While Iceland’s population of 321,000 makes it the most sparsely populated country in Europe, the island nation makes up for it in its density of absolutely stunning landscapes. Lakes and glaciers comprise around 14% of the island’s surface, and geysers–including Geysir, the geyser for which all others are named–dot the rugged terrain and add an almost mystical volatility to the otherworldly atmosphere.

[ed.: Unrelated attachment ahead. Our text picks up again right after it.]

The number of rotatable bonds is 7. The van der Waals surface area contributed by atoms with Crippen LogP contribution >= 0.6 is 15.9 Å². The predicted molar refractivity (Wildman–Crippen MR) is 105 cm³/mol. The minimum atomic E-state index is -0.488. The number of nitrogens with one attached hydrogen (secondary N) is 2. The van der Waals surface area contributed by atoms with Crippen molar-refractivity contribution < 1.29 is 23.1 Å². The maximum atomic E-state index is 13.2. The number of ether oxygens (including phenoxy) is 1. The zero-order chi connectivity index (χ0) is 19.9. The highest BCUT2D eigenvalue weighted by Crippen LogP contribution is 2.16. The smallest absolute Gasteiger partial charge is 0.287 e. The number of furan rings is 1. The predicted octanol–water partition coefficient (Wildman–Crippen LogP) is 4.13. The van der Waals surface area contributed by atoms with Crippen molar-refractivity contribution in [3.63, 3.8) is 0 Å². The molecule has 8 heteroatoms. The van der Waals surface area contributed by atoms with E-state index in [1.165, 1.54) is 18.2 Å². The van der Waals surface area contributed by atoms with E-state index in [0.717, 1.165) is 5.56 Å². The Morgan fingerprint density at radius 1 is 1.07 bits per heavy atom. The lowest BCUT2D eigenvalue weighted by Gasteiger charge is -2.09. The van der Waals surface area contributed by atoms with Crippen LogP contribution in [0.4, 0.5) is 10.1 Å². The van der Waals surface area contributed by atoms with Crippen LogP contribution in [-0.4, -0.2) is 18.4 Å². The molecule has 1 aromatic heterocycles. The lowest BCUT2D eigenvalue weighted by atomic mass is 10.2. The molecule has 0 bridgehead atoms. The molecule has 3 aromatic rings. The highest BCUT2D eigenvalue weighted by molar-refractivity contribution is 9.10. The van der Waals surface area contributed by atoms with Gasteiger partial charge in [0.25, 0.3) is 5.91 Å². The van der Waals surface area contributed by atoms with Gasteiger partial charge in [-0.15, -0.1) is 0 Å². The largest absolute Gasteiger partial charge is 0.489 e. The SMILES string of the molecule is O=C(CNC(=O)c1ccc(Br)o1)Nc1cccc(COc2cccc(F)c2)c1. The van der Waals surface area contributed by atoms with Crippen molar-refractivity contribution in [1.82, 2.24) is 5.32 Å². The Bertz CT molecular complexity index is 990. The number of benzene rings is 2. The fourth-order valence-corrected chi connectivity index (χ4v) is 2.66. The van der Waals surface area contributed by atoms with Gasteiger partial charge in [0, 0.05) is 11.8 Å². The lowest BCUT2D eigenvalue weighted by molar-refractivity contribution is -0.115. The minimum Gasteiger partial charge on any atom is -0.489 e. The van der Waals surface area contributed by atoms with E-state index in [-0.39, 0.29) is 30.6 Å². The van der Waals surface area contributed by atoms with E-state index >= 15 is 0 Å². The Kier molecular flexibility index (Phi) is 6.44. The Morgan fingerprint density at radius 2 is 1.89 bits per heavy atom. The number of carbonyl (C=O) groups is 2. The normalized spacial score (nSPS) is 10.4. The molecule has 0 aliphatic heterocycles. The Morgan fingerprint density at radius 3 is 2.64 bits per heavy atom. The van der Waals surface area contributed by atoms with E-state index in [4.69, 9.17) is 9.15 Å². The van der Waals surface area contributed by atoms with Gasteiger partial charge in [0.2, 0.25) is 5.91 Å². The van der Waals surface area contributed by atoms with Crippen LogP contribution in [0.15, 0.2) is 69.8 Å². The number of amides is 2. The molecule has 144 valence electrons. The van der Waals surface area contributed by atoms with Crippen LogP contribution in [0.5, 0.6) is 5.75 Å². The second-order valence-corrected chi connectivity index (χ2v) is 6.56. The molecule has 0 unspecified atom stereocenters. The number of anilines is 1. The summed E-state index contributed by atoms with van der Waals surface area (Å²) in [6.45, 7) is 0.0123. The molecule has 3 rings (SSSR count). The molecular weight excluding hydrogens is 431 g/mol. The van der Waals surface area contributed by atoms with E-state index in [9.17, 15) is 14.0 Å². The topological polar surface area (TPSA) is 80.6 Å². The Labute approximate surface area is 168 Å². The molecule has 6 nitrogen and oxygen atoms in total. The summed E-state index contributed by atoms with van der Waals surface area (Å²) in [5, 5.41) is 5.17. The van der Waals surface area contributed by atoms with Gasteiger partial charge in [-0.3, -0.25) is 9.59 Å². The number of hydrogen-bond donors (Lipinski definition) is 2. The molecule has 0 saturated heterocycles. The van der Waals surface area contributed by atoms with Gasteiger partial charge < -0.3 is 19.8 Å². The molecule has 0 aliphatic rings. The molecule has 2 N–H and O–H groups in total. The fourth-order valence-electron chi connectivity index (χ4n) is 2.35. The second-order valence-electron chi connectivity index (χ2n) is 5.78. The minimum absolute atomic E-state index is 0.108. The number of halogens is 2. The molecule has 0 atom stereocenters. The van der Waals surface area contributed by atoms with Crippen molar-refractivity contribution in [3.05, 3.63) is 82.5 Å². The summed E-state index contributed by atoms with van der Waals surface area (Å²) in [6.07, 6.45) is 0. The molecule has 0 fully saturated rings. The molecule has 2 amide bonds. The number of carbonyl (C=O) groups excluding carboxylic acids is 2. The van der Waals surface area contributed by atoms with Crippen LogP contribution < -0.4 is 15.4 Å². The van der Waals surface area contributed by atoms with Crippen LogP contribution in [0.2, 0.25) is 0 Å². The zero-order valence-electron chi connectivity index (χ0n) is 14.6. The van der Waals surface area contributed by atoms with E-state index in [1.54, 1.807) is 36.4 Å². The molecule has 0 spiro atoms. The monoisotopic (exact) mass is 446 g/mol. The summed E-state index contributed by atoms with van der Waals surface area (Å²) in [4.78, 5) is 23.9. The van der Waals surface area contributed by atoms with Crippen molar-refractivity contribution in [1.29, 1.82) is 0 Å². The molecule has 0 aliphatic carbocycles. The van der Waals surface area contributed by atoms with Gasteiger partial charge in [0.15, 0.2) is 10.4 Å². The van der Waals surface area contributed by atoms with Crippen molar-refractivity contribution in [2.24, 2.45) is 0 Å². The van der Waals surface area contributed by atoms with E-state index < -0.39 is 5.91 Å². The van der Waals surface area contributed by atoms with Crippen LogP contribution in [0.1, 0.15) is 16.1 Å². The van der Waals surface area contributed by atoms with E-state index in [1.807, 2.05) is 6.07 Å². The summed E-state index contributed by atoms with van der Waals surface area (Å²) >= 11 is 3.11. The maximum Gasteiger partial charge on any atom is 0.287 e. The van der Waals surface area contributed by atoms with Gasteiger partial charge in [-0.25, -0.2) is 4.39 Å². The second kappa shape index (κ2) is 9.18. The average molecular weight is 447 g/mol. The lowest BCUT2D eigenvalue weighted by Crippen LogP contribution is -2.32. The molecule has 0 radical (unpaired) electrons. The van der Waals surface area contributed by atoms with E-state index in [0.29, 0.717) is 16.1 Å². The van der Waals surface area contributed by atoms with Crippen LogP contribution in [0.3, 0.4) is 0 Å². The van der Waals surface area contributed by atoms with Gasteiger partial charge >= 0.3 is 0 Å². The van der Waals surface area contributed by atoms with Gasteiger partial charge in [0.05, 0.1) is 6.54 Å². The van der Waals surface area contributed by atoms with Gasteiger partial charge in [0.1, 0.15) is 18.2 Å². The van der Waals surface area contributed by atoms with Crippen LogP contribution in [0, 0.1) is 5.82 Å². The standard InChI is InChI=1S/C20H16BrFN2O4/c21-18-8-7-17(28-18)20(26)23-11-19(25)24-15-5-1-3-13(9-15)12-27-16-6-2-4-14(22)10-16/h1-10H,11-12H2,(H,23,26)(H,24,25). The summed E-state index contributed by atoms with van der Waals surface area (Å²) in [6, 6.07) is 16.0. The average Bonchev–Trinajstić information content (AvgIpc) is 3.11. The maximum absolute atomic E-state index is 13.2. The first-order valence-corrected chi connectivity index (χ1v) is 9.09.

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Despite the pristine pictures above, Iceland is not immune from environmental degradation: years of deforestation and overgrazing courtesy of imported fauna have taken their toll, and many farms are now being abandoned. Not all is lost, though. In efforts to reunite man with his maker, Icelanders have made good use of geothermal power, which allows them to acquire heat, electricity and water at little to no cost to them…or the environment.